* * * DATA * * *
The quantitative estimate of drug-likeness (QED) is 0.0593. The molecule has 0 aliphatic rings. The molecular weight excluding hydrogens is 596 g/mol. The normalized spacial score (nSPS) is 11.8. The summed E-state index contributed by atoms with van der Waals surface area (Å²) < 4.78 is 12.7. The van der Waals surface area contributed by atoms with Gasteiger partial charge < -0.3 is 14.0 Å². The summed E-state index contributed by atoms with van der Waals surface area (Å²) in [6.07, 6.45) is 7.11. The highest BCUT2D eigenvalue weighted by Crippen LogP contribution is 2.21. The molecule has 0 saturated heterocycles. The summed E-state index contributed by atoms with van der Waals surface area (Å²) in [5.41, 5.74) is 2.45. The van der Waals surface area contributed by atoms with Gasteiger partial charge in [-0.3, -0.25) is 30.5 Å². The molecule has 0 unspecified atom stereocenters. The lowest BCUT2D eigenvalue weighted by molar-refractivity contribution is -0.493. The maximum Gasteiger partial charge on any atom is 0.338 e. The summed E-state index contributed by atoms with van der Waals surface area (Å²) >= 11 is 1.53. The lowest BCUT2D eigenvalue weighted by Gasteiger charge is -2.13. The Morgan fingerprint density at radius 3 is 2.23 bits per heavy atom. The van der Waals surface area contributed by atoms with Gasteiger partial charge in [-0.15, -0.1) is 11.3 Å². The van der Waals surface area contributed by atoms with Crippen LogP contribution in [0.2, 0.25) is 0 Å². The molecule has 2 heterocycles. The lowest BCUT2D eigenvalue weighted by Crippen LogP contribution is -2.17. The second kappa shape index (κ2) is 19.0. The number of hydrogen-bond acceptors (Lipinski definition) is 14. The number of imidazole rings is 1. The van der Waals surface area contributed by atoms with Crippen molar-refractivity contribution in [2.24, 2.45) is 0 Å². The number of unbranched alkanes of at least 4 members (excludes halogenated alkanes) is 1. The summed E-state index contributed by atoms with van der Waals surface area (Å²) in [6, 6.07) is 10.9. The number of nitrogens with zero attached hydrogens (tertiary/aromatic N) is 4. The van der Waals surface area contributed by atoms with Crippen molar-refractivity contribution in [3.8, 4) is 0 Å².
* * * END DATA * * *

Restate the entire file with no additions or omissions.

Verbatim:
The quantitative estimate of drug-likeness (QED) is 0.0593. The molecule has 0 aliphatic rings. The molecular weight excluding hydrogens is 596 g/mol. The normalized spacial score (nSPS) is 11.8. The summed E-state index contributed by atoms with van der Waals surface area (Å²) < 4.78 is 12.7. The van der Waals surface area contributed by atoms with Gasteiger partial charge < -0.3 is 14.0 Å². The summed E-state index contributed by atoms with van der Waals surface area (Å²) in [6.07, 6.45) is 7.11. The highest BCUT2D eigenvalue weighted by Crippen LogP contribution is 2.21. The molecule has 0 saturated heterocycles. The summed E-state index contributed by atoms with van der Waals surface area (Å²) in [5.41, 5.74) is 2.45. The van der Waals surface area contributed by atoms with Gasteiger partial charge in [-0.3, -0.25) is 30.5 Å². The molecule has 0 unspecified atom stereocenters. The lowest BCUT2D eigenvalue weighted by molar-refractivity contribution is -0.493. The maximum Gasteiger partial charge on any atom is 0.338 e. The summed E-state index contributed by atoms with van der Waals surface area (Å²) >= 11 is 1.53. The lowest BCUT2D eigenvalue weighted by Gasteiger charge is -2.13. The Morgan fingerprint density at radius 3 is 2.23 bits per heavy atom. The van der Waals surface area contributed by atoms with Gasteiger partial charge in [-0.15, -0.1) is 11.3 Å². The van der Waals surface area contributed by atoms with Crippen LogP contribution in [0.2, 0.25) is 0 Å². The molecule has 2 heterocycles. The lowest BCUT2D eigenvalue weighted by Crippen LogP contribution is -2.17. The second kappa shape index (κ2) is 19.0. The number of hydrogen-bond acceptors (Lipinski definition) is 14. The number of imidazole rings is 1. The van der Waals surface area contributed by atoms with Crippen molar-refractivity contribution in [2.24, 2.45) is 0 Å². The number of unbranched alkanes of at least 4 members (excludes halogenated alkanes) is 1. The summed E-state index contributed by atoms with van der Waals surface area (Å²) in [6, 6.07) is 10.9. The number of nitrogens with zero attached hydrogens (tertiary/aromatic N) is 4. The van der Waals surface area contributed by atoms with Crippen molar-refractivity contribution in [3.8, 4) is 0 Å².